Crosszone CZ-1 vs Sennheiser HD800S – This entire review felt like CZ-1 is taking stabs at HD800S, but it isn’t exactly like this, although it is mostly like this. Starting with the package, the package is fairly similar, and both CZ-1 and HD800S come in a nice large box, with a very fine interior material. The packages even look the same for the most part. When it comes to what’s included in the package though, CZ-1 has the upper hand as it comes with two cables, both with SE connectors, while HD800S comes with two cables as well, but one of them is an XLR connector, which is quite rare and unless you have an amplifier they can work with, would have been more useful as a 6.3mm jack. The build quality is fairly good on both, and both look amazing in person, although I kind of like HD800S a bit more for their aesthetics, but like CZ-1 more for their build quality. When it comes to their comfort, there are two things we should talk about, the short term, and the long term comfort. In short term, HD800S seems to be more comfortable, being lighter, having even less clamping force, and feeling even more natural on the head than CZ-1, but in long term, CZ-1 is better because the ear pads of HD800S peel off after a while and they require periodic replacements, and although the earpads are not very expensive, it is an inconvenience one should keep in mind when going with either option. The default earpads work well with both and I like the feeling of both, being quite comfortable. Now, the most important aspect, the sound, is something you’ll be either loving one or the other, as they are quite different. This being said, they are both trying to do the same kind of signature, with a mostly neutral sound, with a good balance between the bass, mids and treble, where nothing isn’t too forward, and nothing isn’t too recessed, being more of a universal headphone. Where they really differ, is, HD800S is a wide-sounding, but somewhat diffused headphone, the instrument separation not being their forte, like it is in Sennheiser IE800, where Crosszone CZ-1 is both very wide, and has a nice instrument separation worthy of their price tag. Furthermore, HD800S is still quite a bit peaky in the upper midrange, having that mature and slightly sharp sound, where CZ-1 has a more gentle sound all-around, without huge peaks or dips, basically not being soft, but gentle, being a careful and lovely sound rather than being too soft or too smooth for music. I personally found that CZ-1 plays violins and female vocals sweeter and with more emotion, where HD800S tends to be a bit sharp and more serious, so if you’re leaning more towards serious music, like large orchestras, or music played with a more sad feeling, HD800S may be a better headphone, while if you’re the type who prefers everything to be a tad sweeter, yet still pretty emotional, CZ-1 makes a better option. The bass tends to be better rounded and deeper on CZ-1, while it is lighter, and snapper on HD800S, the faster speed of HD800S being an advantage for those looking for the lightest and quickest, while CZ-1 will appeal more to those looking for a slower, albeit more natural bass decay. The upper treble tends to be similar between the two, although on CZ-1 it is a tad smoother and recessed compared to HD800S, so if you’re looking for the absolute sparkle, HD800S may be the way to go, while if you prefer a slightly more gentle approach, CZ-1 makes a really nice offering. You may be wondering which one I prefer, since I seem to be split, but that is how things are with high-end headphones, it is not always a clear winner, and it is never a universally better one, but if you’re one to look after the lightest sound there is, quickest there is, and if you prefer a more blended overall sound, with less instrument separation, but a really wide soundstage, HD800S from Sennheiser is still as amazing as it was when I reviewed it years ago, but if you want something that is more gentle, more rounded, and more natural, at the sacrifice of some technical edge, but with an improved instrument separation, then Crosszone CZ-1 makes a really awesome headphone that can both make me tap my feet or bring a tear to my eyes while listening to music.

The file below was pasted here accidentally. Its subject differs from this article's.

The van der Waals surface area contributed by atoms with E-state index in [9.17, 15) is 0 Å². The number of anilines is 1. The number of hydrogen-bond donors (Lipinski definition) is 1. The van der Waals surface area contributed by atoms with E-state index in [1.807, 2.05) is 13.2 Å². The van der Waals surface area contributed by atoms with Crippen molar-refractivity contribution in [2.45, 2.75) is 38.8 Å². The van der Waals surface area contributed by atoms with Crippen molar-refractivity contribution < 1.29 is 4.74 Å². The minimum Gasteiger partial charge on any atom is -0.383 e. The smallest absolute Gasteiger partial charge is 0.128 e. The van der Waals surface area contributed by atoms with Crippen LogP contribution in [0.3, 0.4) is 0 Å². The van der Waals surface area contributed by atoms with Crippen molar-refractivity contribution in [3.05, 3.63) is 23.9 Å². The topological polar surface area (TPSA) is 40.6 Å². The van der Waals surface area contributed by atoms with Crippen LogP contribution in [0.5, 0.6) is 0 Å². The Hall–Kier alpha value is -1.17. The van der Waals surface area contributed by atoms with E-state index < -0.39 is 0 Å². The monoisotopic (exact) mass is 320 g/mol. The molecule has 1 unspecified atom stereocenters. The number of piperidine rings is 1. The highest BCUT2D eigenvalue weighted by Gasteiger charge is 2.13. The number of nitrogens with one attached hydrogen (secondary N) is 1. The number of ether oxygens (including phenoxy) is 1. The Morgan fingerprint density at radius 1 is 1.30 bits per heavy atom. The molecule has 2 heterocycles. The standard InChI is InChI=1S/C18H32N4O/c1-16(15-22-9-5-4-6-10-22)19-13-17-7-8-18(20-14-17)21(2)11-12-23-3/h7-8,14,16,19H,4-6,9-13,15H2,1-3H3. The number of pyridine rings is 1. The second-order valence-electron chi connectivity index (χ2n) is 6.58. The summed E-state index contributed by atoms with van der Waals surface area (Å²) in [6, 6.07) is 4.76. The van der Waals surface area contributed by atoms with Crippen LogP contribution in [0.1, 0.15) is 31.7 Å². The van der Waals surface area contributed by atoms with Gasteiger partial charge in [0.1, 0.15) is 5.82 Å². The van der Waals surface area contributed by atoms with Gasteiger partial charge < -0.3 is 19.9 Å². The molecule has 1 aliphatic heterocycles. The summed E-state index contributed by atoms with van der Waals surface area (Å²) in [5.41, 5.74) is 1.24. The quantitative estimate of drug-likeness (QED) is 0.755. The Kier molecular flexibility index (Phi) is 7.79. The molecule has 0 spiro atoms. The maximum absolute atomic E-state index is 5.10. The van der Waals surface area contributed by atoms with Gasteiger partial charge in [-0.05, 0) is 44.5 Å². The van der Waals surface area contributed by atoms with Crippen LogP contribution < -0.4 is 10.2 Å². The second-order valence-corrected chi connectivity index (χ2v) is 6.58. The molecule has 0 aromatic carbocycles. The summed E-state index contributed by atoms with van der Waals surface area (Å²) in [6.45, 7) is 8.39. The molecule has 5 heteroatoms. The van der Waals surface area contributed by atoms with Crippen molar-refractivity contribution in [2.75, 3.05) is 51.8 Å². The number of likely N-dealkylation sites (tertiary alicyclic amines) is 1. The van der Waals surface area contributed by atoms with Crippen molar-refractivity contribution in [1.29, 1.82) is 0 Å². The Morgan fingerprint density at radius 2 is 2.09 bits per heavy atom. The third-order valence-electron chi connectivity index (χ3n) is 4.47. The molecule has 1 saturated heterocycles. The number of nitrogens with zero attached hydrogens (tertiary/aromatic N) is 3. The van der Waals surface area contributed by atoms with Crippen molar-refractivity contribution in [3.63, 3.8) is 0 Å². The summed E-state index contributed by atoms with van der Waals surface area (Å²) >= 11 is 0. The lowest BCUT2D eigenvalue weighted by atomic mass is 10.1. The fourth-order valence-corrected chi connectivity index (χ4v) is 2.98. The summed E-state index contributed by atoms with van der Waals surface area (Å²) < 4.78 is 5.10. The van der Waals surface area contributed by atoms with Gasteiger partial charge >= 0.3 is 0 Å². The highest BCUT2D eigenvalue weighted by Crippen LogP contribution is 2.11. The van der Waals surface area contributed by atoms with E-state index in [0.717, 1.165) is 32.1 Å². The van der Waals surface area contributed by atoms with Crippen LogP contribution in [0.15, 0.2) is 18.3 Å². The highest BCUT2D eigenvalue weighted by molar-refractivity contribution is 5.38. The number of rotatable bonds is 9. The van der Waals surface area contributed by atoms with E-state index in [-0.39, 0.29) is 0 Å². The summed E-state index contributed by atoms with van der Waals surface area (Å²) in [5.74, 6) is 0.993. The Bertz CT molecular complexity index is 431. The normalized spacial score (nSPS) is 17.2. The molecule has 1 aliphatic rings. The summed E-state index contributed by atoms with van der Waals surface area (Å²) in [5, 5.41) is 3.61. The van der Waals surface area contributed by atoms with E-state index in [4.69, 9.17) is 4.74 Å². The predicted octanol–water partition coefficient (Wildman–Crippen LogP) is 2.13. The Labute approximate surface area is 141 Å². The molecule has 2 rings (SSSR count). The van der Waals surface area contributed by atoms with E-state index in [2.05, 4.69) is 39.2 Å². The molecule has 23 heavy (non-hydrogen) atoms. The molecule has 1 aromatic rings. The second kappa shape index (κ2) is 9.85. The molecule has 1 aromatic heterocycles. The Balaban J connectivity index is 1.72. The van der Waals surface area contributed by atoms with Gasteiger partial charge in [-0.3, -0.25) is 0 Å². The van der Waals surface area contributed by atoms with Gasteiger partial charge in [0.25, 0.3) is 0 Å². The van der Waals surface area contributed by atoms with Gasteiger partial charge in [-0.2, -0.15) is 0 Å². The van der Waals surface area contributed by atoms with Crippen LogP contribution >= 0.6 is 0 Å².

Crosszone CZ-1 vs Audeze LCD-MX4 – Audeze LCD-MX4 is not exactly priced in the same range as Crosszone CZ-1, being quite a bit more expensive, but it still is a pretty amazing headphone, and a heck of a good deal when it goes on sale. Now, the package is quite different this time, Audeze packaging their headphones in a solid, large plastic transport box, padded with soft foam on the inside, making CZ-1 feel more stylish, but less well protected. LCD-MX4 comes with a single cable, ended in a 6.3mm Single Ended jack. The construction quality is outstanding on both, although Audeze has a simpler build, with a metal frame, a leather headband, and thick, soft pads covered in leather, where CZ-1 has a softer earpad, covered in a textile material, has a thicker headband, which is softer, a larger overall ear cup, and more plastic in the build, with a soft pleather covering the ear cups. Here, Audeze LCD-MX4 feels more minimalistic but more trustworthy, there is so little that can go wrong when you use just metal, leather and carbon fiber, and no plastic at all. The comfort is different, to say the least, LCD-MX4 is more tight on the head, where CZ-1 feels lighter, less tight, and more comfortable for long-term usage, especially when you consider that it gets less warm when compared to LCD-MX4, which can get a bit warm. The cables are not microphonic for either, and the mini-XLR cables at the cup on MX-4 are a better choice, and it is simpler to get aftermarket cables for LCD-MX4, than it is for CZ-1, if you’re one to like to experiment with cable upgrades. Now, the sound, is pretty different. Where CZ-1 is pretty balanced and gentle, LCD-MX4 is truly a detail master, they have a more impactful and deeper overall bass that hits harder, MX4 has a much more forward and more aggressive midrange with more detail, although they are enhanced by their Planar tech to be just as organic and magical, and their treble is similar to CZ-1 actually, although it is a bit more recessed, especially in relation to their forward midrange. The sound feels as if LCD-MX4 are made especially for monitoring and mastering, and Audeze advertises them as such, where CZ-1 feels more like a “listening” headphone made for long-listening sessions, being less fatiguing, especially in the midrange, but revealing a bit less detail. The soundstage is larger on CZ-1, where it feels a tad more precise and more open on LCD-MX4. The two headphones are clearly different, sporting different sounds, and for different people. If you’re looking for an amazing mastering and monitoring headphone, with a really detailed midrange, a deep and impactful bass, and a non fatiguing upper midrange and treble, LCD-MX4 is still a great option, as it always been, but if you’re looking for a listening headphone that sports a gentle balanced sound, and comfort above all, then Crosszone CZ-1 makes a really nice offer, and it is quite a bit less expensive than LCD-MX4, although both go on sale sometimes for prices that makes both a true steal.